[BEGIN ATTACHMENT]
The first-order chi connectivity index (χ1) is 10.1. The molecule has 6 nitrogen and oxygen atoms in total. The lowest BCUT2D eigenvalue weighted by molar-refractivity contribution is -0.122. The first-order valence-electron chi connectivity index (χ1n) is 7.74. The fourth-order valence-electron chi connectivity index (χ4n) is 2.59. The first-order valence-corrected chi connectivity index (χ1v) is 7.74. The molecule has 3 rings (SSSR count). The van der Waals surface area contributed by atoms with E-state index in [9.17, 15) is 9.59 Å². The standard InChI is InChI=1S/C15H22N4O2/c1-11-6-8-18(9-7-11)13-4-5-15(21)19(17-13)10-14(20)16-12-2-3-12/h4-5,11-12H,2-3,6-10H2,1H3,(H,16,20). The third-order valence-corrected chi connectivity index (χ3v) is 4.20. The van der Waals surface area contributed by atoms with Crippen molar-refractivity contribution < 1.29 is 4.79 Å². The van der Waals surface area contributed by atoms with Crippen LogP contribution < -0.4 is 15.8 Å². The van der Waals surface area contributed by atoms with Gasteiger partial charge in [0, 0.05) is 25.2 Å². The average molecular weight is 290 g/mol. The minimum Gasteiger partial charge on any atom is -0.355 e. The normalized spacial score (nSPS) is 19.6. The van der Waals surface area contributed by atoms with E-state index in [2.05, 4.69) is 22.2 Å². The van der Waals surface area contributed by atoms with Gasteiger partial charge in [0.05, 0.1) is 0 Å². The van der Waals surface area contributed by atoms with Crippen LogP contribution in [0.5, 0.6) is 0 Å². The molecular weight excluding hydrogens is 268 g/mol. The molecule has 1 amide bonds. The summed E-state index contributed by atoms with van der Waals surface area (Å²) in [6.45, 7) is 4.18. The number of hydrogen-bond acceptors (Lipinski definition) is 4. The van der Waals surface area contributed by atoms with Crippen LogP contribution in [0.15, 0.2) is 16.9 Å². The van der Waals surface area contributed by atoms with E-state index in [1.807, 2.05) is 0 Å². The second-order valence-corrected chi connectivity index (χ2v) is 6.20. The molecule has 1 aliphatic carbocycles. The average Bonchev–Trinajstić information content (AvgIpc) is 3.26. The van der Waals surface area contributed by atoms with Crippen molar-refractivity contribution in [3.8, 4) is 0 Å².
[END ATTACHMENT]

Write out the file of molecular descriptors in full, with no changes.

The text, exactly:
The first-order chi connectivity index (χ1) is 10.1. The molecule has 6 nitrogen and oxygen atoms in total. The lowest BCUT2D eigenvalue weighted by molar-refractivity contribution is -0.122. The first-order valence-electron chi connectivity index (χ1n) is 7.74. The fourth-order valence-electron chi connectivity index (χ4n) is 2.59. The first-order valence-corrected chi connectivity index (χ1v) is 7.74. The molecule has 3 rings (SSSR count). The van der Waals surface area contributed by atoms with E-state index in [9.17, 15) is 9.59 Å². The standard InChI is InChI=1S/C15H22N4O2/c1-11-6-8-18(9-7-11)13-4-5-15(21)19(17-13)10-14(20)16-12-2-3-12/h4-5,11-12H,2-3,6-10H2,1H3,(H,16,20). The third-order valence-corrected chi connectivity index (χ3v) is 4.20. The van der Waals surface area contributed by atoms with Crippen molar-refractivity contribution < 1.29 is 4.79 Å². The van der Waals surface area contributed by atoms with Crippen LogP contribution < -0.4 is 15.8 Å². The van der Waals surface area contributed by atoms with Gasteiger partial charge in [0, 0.05) is 25.2 Å². The average molecular weight is 290 g/mol. The minimum Gasteiger partial charge on any atom is -0.355 e. The normalized spacial score (nSPS) is 19.6. The van der Waals surface area contributed by atoms with E-state index in [2.05, 4.69) is 22.2 Å². The van der Waals surface area contributed by atoms with Gasteiger partial charge in [0.05, 0.1) is 0 Å². The van der Waals surface area contributed by atoms with Crippen LogP contribution in [0.5, 0.6) is 0 Å². The molecular weight excluding hydrogens is 268 g/mol. The molecule has 1 amide bonds. The summed E-state index contributed by atoms with van der Waals surface area (Å²) in [6.45, 7) is 4.18. The number of hydrogen-bond acceptors (Lipinski definition) is 4. The van der Waals surface area contributed by atoms with Crippen LogP contribution in [0.15, 0.2) is 16.9 Å². The van der Waals surface area contributed by atoms with E-state index in [1.807, 2.05) is 0 Å². The second-order valence-corrected chi connectivity index (χ2v) is 6.20. The molecule has 1 aliphatic carbocycles. The average Bonchev–Trinajstić information content (AvgIpc) is 3.26. The van der Waals surface area contributed by atoms with Crippen molar-refractivity contribution in [3.8, 4) is 0 Å².